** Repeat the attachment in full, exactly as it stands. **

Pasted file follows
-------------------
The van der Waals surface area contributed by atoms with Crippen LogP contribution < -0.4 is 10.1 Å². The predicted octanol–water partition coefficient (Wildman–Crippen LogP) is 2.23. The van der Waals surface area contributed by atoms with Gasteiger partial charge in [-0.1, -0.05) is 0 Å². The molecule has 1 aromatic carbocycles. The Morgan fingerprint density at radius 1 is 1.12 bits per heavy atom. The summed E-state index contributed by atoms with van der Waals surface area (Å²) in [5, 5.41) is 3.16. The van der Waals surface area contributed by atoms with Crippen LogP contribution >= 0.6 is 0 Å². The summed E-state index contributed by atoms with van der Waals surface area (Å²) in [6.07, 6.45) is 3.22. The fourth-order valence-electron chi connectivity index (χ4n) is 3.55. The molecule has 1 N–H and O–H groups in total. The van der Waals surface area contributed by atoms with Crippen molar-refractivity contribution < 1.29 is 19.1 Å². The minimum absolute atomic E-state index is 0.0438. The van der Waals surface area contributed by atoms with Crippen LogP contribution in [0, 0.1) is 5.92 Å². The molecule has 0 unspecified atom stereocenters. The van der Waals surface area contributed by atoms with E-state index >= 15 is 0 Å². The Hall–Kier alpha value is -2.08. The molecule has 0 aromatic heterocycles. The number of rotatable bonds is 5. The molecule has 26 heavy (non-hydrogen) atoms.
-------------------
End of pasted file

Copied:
The van der Waals surface area contributed by atoms with Crippen LogP contribution < -0.4 is 10.1 Å². The predicted octanol–water partition coefficient (Wildman–Crippen LogP) is 2.23. The van der Waals surface area contributed by atoms with Gasteiger partial charge in [-0.1, -0.05) is 0 Å². The molecule has 1 aromatic carbocycles. The Morgan fingerprint density at radius 1 is 1.12 bits per heavy atom. The summed E-state index contributed by atoms with van der Waals surface area (Å²) in [5, 5.41) is 3.16. The van der Waals surface area contributed by atoms with Crippen LogP contribution >= 0.6 is 0 Å². The summed E-state index contributed by atoms with van der Waals surface area (Å²) in [6.07, 6.45) is 3.22. The fourth-order valence-electron chi connectivity index (χ4n) is 3.55. The molecule has 1 N–H and O–H groups in total. The van der Waals surface area contributed by atoms with Crippen molar-refractivity contribution < 1.29 is 19.1 Å². The minimum absolute atomic E-state index is 0.0438. The van der Waals surface area contributed by atoms with Crippen LogP contribution in [0, 0.1) is 5.92 Å². The molecule has 0 unspecified atom stereocenters. The van der Waals surface area contributed by atoms with E-state index >= 15 is 0 Å². The Hall–Kier alpha value is -2.08. The molecule has 0 aromatic heterocycles. The number of rotatable bonds is 5. The molecule has 26 heavy (non-hydrogen) atoms.